What I Played in 2015: Hearthstone

I played a lot of Hearthstone in 2015 — maybe more than I would like to admit. I also spent more real money on Hearthstone than I would like to admit.

Hearthstone falls into the “Potato Chip” classification of gaming urges. It’s always there, it’s always easy to play and I can play it while I listen to podcasts. I even dipped into its mobile version during long car rides or family conversations I didn’t want to partake in.

The addictiveness of Blizzard games is very closely related to the accessibility that they present. It’s not simply that they make games with responsive and refined gameplay, it’s that the make it so damn easy to play these games. Every consideration is taken to make sure that your game works and is adaptable to any given situation. Blizzard is the friendliest drug dealer on your street, and they have the most efficient warehouse making their product.

In comparison to their other products, nothing is as streamlined for ease-of-use as Hearthstone. It runs like a reliable toaster; it’s simple, it’s responsive, it always makes the perfect toast, and it takes a minimum amount of effort to deliver a great experience.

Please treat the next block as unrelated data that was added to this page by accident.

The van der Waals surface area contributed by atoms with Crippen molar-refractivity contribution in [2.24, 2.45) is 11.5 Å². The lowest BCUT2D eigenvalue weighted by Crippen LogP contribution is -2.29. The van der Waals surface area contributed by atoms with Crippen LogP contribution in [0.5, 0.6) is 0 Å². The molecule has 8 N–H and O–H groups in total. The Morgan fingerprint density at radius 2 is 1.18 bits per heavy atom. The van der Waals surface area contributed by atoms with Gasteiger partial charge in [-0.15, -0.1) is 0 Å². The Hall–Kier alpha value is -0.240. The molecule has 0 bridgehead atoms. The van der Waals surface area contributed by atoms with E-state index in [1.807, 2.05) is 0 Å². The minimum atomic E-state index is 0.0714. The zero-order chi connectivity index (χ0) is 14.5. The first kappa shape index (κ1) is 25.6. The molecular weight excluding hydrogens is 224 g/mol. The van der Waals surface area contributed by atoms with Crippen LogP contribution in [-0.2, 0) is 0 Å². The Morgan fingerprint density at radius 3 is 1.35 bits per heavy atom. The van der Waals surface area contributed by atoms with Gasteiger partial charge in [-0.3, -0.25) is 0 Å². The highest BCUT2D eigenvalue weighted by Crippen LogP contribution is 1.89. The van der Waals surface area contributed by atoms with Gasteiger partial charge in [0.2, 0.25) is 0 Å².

The streamlined and reliable use would be nothing without polish though. Luckily, Hearthstone is made by Blizzard, and that means it oozes polish at the seams. The menus, the card placing, even the damn clickable environments are incredibly responsive and polished. I would even say they are unnecessarily polished. It’s a game that has a core system based off of a 23 year old card game. It really doesn’t need to have AAA animation, music, sound effects, and voice acting. But Blizzard is Blizzard, and that heap of extra work is much appreciated, and a large reason this game is as successful as it is.

On a more critical game-design level, I think that they’ve established a decent trajectory for this game. The meta gets blown up every few months with new expansions and solo-adventures, and the power curve is following a similar path to Magic the Gathering and other popular card games. If they can sustain this momentum they will maintain an involving metagame encased in a polished gameplay experience for years to come.

As to be expected, Blizzard has another huge cash cow on their hands. Here’s looking forward to Overwatch.